I'm stuck on this particular integration. Here is my problem:

$$\int_{\mathcal{C}} Log (z)\,\mathrm{d}z,$$

where Log (z) is the branch cut of the complex logarithm and C(t) = $\ e^{it}$ with $t$ from -$\pi$ to $\pi$.

Because of the Branch cut of Log (z), I know that it is impossible to use the Couchy-Gorsat Theorem for this. If not, how can I solve this problem?

  • $\begingroup$ Instead of integrating from $-\pi$ to $\pi$, slightly change the contour so that the new limits are $-\pi + \epsilon$ and $\pi - \epsilon$. Add another contour parallel to the branch and wrapping around it starting from $e^{-i(\pi-\epsilon)}$, going toward zero, then a half a circle, then similarly toward $e^{i(\pi-\epsilon)}$. Since inside this new closed contour the function is holomorphic this intergral is zero. So the integration you wanted is equal to the integration for the new contour. The rest should be straightforward. $\endgroup$ – Hamed Oct 9 '15 at 1:03
  • $\begingroup$ Why not just do it directly? ${\rm Log} ( e^{it} )= it$ for $ -\pi < t\le \pi$, so the integral equals $$ \int_{-\pi}^\pi it e^{it}i \,dt,$$ which you can do by parts - seems right? $\endgroup$ – peter a g Oct 9 '15 at 1:21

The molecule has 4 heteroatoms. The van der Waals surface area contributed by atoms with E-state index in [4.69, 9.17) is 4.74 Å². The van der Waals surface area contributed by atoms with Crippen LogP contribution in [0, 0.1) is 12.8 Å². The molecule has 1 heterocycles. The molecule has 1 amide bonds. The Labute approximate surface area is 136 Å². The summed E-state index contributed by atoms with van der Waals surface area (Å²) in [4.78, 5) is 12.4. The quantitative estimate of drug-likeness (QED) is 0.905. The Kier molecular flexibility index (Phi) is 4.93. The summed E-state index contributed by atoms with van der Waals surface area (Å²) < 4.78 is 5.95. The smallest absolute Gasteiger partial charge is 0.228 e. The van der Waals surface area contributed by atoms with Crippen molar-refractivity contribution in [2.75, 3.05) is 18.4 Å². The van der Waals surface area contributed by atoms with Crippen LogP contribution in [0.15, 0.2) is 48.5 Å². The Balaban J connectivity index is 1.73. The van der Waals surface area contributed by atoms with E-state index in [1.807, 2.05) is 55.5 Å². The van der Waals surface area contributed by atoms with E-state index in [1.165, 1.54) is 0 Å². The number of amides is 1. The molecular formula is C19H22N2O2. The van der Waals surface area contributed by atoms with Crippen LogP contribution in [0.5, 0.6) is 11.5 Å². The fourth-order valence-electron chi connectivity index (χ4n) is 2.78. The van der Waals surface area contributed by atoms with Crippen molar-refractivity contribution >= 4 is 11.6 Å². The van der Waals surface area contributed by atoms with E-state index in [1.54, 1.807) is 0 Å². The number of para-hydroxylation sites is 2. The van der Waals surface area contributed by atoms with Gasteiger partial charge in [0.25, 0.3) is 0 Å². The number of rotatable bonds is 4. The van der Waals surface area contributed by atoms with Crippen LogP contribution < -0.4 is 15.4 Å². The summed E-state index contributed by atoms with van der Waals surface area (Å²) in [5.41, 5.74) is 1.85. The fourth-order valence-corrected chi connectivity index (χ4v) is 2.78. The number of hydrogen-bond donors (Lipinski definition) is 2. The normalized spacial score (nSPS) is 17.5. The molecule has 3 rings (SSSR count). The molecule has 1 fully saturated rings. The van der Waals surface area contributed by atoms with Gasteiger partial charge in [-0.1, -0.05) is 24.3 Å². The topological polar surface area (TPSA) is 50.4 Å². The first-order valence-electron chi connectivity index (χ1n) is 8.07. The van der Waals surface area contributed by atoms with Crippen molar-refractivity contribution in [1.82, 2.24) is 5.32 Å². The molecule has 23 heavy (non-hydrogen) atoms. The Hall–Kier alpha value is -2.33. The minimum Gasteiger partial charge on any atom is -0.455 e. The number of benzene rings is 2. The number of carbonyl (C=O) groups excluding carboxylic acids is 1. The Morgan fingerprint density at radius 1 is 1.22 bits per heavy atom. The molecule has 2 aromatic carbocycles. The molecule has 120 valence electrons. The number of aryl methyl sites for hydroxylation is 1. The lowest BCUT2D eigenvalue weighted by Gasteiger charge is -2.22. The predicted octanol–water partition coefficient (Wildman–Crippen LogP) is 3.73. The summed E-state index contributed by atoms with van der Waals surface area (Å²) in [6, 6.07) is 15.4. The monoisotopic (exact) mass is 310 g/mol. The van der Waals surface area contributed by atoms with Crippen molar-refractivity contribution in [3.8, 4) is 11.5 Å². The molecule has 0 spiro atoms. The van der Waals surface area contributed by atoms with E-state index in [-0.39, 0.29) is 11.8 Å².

• $\begingroup$ To be clear, $dz = d( e^{it}) = e^{it}i\,dt$, although, of course, with integration by parts the $d (e^{it})$ version is more useful... $\endgroup$ – peter a g Oct 9 '15 at 1:33
  • $\begingroup$ I see. That makes sense, Thanks, Peter! $\endgroup$ – baek Oct 9 '15 at 2:43

@Peter is correct. Make the substitution $z=e^{it}$; then $dz=ie^{it}dt$ and we can write $$\int_{\mathcal{C}}\log z dz=\int_{-\pi}^\pi \log(e^{it})(ie^{it}dt)=\int_{-\pi}^\pi -te^{it}dt$$ By parts, we let $u=-t;\ dv=e^{it}ht$ and the integral becomes $$-t\frac{e^{it}}{i}\bigg|_{-\pi}^\pi-\int_{-\pi}^\pi\frac{e^{it}}{i}(-dt)$$ Simplifying and evaluating, $$=\left(-\pi\frac{-1}{i}-\pi\frac{-1}{i}\right)-(-1-(-1))=\boxed{-2\pi i}$$


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